Why isn't that a perfectly legitimate response to the failed CEO of a failed company as he describes a plan to use perhaps half a billion dollars of taxpayer money to pay bonuses to the people who ran the company into the ground... so they won't quit. Seriously, had I presented this scenario to you last year as fiction, wouldn't you have protested, "Nobody is going to believe that"?
AIG has burned through $173,000,000,000.00 in taxpayer money because these yahoos screwed up. When the auto industry asked for a fraction of that, Congress was sputtering endlessly about overpaid workers and the need to renegotiate labor contracts as part of any bailout. Why are the idiots who played a central role in the collapse of the world economy immune from a similar demand?
If in fact AIG can't get out of paying these absurd bonuses because of "contractual obligations", well, guess what. Those obligations change the second AIG enters bankruptcy. So how about sending them into Chapter 11. Seriously.1
You can blame the failure of AIG on... well, the division that's supposed to get the lion's share of these bonuses, and say, "The rest of the company was doing good work," but the incompetents in that division bankrupted the entire company. As for this nonsense,
But [AIG Chairman Edward Liddy] also told Geithner that he felt it could be harmful to the company if the government continued to press for reductions in executive compensation.If he can't attract sufficient talent to lose hundreds of billions of dollars and run his company into the ground, my heart bleeds for him. But he thinks they're going to quit? Who's going to hire the losers who crashed and burned AIG? Liddy - if you finally get around to doing your job and firing the clowns who ruined your company, will you still owe them these bonuses?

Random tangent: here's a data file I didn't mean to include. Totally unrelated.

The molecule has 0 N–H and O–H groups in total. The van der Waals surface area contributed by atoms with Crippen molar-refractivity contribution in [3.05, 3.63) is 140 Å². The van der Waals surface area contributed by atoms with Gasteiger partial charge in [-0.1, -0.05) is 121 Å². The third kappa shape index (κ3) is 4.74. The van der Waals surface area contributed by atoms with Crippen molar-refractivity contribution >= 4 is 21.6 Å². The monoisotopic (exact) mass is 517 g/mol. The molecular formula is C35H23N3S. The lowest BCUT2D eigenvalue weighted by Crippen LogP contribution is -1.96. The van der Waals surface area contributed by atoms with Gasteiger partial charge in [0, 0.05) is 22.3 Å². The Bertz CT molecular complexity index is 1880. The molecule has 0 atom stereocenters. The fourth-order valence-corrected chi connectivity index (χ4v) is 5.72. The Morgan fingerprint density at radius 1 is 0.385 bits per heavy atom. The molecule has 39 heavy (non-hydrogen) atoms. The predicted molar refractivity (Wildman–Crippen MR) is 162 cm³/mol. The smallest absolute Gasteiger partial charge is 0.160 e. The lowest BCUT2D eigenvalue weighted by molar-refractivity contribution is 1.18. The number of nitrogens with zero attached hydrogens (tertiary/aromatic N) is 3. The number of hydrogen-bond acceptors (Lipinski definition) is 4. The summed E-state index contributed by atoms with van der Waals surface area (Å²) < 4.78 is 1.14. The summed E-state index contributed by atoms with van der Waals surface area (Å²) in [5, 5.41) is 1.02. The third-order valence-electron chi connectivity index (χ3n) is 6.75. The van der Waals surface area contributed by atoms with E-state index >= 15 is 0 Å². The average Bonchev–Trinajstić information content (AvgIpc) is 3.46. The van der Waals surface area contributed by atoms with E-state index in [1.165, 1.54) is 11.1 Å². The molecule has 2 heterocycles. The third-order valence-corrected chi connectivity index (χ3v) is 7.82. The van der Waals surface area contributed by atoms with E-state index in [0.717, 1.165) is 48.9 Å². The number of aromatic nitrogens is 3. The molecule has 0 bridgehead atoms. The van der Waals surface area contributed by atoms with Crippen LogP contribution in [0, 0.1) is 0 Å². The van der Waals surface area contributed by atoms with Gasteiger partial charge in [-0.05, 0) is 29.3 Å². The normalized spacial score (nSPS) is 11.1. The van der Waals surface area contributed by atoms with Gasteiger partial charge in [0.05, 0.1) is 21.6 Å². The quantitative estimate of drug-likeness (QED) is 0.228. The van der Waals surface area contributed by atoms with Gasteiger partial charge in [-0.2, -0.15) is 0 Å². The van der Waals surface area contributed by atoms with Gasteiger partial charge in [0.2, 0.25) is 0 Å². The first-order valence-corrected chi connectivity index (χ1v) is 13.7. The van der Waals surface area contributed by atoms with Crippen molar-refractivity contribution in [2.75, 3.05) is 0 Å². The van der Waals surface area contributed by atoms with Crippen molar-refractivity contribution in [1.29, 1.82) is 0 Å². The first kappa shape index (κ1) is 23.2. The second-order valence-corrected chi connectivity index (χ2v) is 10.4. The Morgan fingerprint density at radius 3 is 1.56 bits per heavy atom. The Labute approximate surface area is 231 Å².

“We cannot attract and retain the best and brightest talent to lead and staff the AIG businesses, which are now being operated principally on behalf of the American taxpayers - if employees believe their compensation is subject to continued and arbitrary adjustment by the U.S. Treasury,” Liddy said.
Update: It just gets better:
"Any credibility that could have been given to Mr. Liddy’s argument that these payments are necessary to retain top talent was completely destroyed in last month’s 10-K filing when AIG itself disclosed that nearly $60 million of those retention payments are going to employees who will be terminated."How incompetent do you have to be to negotiate a contract unavoidably requiring payment of "retention bonuses" to employees you're not retaining? This doesn't exactly back up AIG's other line, that they can't fire these people because they're the only ones who understand the toxic witch's brew they created well enough to produce an antidote.
1. There would be a question of whether these bonuses constitute wages, and thus get priority for payment in bankruptcy; but I suspect that in a bankruptcy AIG would be shedding employees long before bonuses were due, while renegotiating compensation packages for any who remained on the job - provided the company didn't just liquidate.